London

Candy business brings traditional Syrian taste to southwestern Ontario

Descendants of a family that helped popularize the treat in Syria have settled in London, Ont., and are expanding the family business to Southwestern Ontario.

Gummy candy is popular in Syria

Nader Mousa Basha, 31, is helping keep Basha Handy Candy alive in Canada. (Hala Ghonaim/CBC)

It's a gummy candy most commonly known as 'shutti mutti' with a soft, squishy texture and a sweet and sour taste familiar to many Syrians.

Descendants of a family that helped popularize the treat in Syria have settled in London, Ont., and are expanding the family business to Southwestern Ontario.

In 1948, the Basha family launched Basha Handy Candy in Hama, Syria. They were forced to shut down the factory following a deadly massacre in 1982, but later reopened in Sahab, Jordan, where it still operates.

This gummy candy is mostly commonly referred to as 'shutti mutti'. (submitted)

Nader Mousa Basha, who came as a refugee to London four years ago, opened a Canadian branch this year.  

"[The candy] is unique and different from what we have in stores or market right now. So, I thought it was a good opportunity for me to show the community what I can do and also make my own business and grow in this new country for me," he said.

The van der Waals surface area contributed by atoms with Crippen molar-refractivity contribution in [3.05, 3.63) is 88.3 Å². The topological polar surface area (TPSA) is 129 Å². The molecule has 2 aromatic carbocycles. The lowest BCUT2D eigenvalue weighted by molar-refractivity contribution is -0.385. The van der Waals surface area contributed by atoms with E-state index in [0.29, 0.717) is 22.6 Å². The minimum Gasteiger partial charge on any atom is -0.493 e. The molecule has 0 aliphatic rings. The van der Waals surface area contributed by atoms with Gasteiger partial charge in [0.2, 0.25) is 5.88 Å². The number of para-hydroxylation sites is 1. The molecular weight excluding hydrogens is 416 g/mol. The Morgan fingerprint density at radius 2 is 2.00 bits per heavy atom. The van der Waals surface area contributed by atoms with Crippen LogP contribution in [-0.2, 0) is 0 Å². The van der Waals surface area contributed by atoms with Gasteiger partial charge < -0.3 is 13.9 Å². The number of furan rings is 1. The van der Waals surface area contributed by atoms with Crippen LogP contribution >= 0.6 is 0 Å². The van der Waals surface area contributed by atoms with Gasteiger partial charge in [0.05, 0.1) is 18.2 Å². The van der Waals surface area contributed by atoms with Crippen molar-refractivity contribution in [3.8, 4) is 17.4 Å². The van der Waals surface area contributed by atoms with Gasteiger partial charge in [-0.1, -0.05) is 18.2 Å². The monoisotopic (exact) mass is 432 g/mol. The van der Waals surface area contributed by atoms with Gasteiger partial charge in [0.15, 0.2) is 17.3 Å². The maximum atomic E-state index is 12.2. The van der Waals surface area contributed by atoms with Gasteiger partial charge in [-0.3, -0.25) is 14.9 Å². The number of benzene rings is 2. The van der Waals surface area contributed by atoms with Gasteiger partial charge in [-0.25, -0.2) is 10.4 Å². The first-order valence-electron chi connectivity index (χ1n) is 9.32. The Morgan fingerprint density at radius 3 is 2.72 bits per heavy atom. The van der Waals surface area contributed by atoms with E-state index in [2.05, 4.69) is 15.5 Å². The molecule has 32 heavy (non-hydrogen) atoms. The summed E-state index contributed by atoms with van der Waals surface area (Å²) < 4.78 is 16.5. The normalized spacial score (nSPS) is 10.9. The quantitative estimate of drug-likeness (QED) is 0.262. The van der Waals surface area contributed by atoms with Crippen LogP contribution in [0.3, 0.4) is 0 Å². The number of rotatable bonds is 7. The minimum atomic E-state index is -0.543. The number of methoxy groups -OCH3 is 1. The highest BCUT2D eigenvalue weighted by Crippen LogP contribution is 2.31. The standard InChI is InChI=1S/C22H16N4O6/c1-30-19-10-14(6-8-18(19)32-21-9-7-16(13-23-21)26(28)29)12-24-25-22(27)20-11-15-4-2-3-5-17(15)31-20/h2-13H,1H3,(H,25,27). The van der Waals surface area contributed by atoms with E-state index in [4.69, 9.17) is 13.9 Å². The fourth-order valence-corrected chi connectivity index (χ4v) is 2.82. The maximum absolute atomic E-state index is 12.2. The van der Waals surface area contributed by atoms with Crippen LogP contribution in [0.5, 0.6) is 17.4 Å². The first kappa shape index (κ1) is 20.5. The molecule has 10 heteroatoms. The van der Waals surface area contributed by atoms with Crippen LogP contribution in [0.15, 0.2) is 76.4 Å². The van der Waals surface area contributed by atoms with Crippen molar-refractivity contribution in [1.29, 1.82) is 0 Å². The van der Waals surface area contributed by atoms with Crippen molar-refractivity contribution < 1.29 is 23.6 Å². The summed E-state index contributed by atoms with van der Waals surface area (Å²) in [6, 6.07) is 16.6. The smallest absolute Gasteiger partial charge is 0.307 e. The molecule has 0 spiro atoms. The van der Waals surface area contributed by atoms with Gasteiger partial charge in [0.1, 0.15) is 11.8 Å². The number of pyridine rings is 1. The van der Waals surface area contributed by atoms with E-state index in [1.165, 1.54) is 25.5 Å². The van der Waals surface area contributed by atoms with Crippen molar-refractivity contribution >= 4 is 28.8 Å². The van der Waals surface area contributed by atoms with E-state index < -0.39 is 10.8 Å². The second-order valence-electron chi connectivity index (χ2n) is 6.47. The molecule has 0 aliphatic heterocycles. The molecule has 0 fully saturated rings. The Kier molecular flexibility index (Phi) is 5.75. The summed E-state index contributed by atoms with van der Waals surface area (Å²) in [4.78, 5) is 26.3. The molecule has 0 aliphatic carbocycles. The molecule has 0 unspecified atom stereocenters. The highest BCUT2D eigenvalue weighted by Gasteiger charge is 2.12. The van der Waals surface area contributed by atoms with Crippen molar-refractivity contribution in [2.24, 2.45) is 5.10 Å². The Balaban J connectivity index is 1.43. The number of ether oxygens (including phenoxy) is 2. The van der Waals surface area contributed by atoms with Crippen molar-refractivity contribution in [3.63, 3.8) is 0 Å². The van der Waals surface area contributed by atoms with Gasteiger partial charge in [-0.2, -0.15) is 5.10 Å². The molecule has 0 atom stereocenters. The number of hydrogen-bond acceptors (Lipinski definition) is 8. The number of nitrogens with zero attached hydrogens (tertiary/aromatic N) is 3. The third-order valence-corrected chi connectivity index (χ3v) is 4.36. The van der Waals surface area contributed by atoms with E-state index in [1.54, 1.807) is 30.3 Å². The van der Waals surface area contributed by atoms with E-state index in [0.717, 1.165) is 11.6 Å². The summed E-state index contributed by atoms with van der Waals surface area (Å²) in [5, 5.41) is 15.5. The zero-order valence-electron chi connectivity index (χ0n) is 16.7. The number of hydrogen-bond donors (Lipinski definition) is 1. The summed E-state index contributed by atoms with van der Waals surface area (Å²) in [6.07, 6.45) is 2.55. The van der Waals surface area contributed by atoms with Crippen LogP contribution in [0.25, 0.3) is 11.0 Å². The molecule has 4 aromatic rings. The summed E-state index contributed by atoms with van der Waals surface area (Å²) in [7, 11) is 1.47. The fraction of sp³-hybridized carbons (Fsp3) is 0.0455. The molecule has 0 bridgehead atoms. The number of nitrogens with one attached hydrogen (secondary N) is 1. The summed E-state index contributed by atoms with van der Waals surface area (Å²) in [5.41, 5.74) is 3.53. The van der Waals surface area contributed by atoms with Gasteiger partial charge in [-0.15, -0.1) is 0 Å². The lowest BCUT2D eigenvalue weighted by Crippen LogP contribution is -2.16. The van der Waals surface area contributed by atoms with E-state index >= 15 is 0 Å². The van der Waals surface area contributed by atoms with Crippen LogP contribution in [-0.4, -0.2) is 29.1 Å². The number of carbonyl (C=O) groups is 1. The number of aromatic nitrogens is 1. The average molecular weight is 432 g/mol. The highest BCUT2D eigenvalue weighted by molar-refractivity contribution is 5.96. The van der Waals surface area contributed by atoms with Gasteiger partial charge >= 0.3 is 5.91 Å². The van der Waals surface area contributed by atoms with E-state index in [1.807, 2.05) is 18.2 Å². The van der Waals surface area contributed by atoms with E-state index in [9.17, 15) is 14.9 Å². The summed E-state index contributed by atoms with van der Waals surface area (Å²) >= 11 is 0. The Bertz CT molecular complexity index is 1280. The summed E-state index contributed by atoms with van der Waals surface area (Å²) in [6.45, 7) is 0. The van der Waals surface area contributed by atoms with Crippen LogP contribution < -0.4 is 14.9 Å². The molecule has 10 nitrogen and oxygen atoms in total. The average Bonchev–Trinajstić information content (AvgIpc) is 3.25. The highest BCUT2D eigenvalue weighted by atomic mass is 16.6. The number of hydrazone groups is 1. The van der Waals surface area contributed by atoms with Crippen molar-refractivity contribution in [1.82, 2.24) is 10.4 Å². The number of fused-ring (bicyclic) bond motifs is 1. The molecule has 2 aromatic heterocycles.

"I feel proud and happy to keep [the business] alive this long."

He and his two brothers make and manufacture the treat at a Quebec Street warehouse in London. It's distributed in grocery stores across the city and in Hamilton, Kitchener-Waterloo and Windsor.

Locally made

Basha said the candy takes a lot of work to make, especially in a smaller industrial kitchen.

Basha said he works at an industrial kitchen on Quebec Street in London. (Hala Ghonaim/CBC)

It takes about a full-day's work to cook, mix and layer the candy, and another 24 hours for it to cool before being cut and packaged.

"It's different because it's very soft and it melts in your mouth. It's chewy and … squishy … We try and make it not too sour and not too sweet, "he said.

It's offered in five flavours: blueberry, lemon, orange, strawberry and pineapple.

Basha plans to expand the business by offering a selection of treats including toffee, cotton candy and Turkish delight. He's currently working on his online presence and looking for other distributors. 

He said he's even considering making vegan gummies without the gelatin ingredient to accommodate "a large vegan community here in Canada."

Basha and his brothers work weekly to create batches of candy. (Hala Ghonaim/CBC)

Candy, 'something positive to focus on'

Basha said he's watched his country's years of struggle and turmoil.

"Syrian refugees, Syrian crisis, Syrian revolution and problems," he said.

But, believe it or not, it's the simple taste of shutti mutti that's helped him cope, even for a bit.

The candy is distributed across southwestern Ontario. (Hala Ghonaim/CBC)

"[Candy] is something positive to focus on like when you eat candy and enjoy it, you forget all the problems at least for a moment," he said.

Basha said he hopes the family's business becomes a well-known Canadian brand.

"That way, I can pay back something to Canada for what it did for Syrians and Syrian refugees," he said. 

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